Floating Hong Kong restaurant capsizes in South China Sea | Hong Kong


One of Hong Kong’s most iconic restaurants – the Jumbo Floating Restaurant – has capsized in the South China Sea days after it was towed away from its home of 46 years in the territory’s Aberdeen harbour.

Its owners said in a statement on Monday that the restaurant had encountered “adverse” weather conditions when passing the Paracel Islands – also known as the Xisha Islands – on its way to an undisclosed location.

“The water depth at the scene is over 1,000 metres, making it extremely difficult to carry out salvage works,” the statement from Aberdeen Restaurant Enterprises said, adding that no crew member was injured and that it was seeking more information from the towing agency. It said it was “very saddened by this accident”.

Opened in 1976 by the late Stanley Ho Hung-sun, a casino magnate in Macau, Jumbo restaurant has become a popular tourist attraction in the former British colony over the last four decades.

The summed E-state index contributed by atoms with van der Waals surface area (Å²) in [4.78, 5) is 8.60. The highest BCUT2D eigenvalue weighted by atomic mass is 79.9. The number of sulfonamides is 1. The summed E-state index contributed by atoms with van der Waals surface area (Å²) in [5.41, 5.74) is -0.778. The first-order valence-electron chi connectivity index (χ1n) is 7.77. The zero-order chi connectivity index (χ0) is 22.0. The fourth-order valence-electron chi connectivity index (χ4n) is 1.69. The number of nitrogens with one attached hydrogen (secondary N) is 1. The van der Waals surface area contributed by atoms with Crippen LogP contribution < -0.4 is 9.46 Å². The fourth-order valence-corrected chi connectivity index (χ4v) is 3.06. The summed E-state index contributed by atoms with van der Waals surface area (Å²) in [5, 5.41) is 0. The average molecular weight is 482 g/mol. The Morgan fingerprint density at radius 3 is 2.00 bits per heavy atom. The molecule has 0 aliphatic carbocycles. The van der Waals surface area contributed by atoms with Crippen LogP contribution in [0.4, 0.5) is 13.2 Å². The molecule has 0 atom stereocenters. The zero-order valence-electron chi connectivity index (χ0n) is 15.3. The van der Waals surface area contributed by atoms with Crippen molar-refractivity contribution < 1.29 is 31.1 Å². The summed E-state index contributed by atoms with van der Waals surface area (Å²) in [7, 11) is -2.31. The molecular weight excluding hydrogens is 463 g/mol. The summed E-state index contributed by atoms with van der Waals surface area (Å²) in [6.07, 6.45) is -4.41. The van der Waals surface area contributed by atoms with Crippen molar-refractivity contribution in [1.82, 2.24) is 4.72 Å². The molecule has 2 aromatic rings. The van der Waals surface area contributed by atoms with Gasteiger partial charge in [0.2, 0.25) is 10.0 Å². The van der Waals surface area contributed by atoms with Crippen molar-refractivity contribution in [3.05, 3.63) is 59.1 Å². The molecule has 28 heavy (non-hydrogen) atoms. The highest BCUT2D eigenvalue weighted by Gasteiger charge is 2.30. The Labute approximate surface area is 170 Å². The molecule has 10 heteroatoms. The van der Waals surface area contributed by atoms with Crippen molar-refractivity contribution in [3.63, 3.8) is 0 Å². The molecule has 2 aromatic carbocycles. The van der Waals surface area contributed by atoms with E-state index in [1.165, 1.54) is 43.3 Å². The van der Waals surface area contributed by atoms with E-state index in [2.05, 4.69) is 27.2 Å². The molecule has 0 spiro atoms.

Hong Kong’s Jumbo Floating Restaurant towed away after 46 years – video

Known for its elegant traditional Chinese decorations and signature seafood dishes, the eatery of almost 80 meters in length has been repeatedly featured in films over the years, such as Jackie Chan’s 1985 film The Protector and the widely acclaimed Infernal Affairs II in 2003. Its high profile guests also included Queen Elizabeth II and the Hollywood star Tom Cruise.

The Covid pandemic dealt the restaurant a huge financial blow. It closed in 2020 due to the pandemic and laid off all its staff. Aberdeen Restaurant Enterprises said the restaurant became a financial burden to its shareholders, with millions of Hong Kong dollars spent on its inspection and maintenance even though it was not in operation.

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It said since the early days of the pandemic in 2020, Jumbo had a net loss of HK$100m (£10m). A lack of maintenance has also caused a 30-metre kitchen barge connected to the restaurant to sink earlier this month.

The restaurant was towed away last Tuesday to an unannounced location. Before its departure, the company said the vessel had been inspected by marine engineers and hoardings were installed, and all relevant approvals were obtained.

Additional reporting by the Associated Press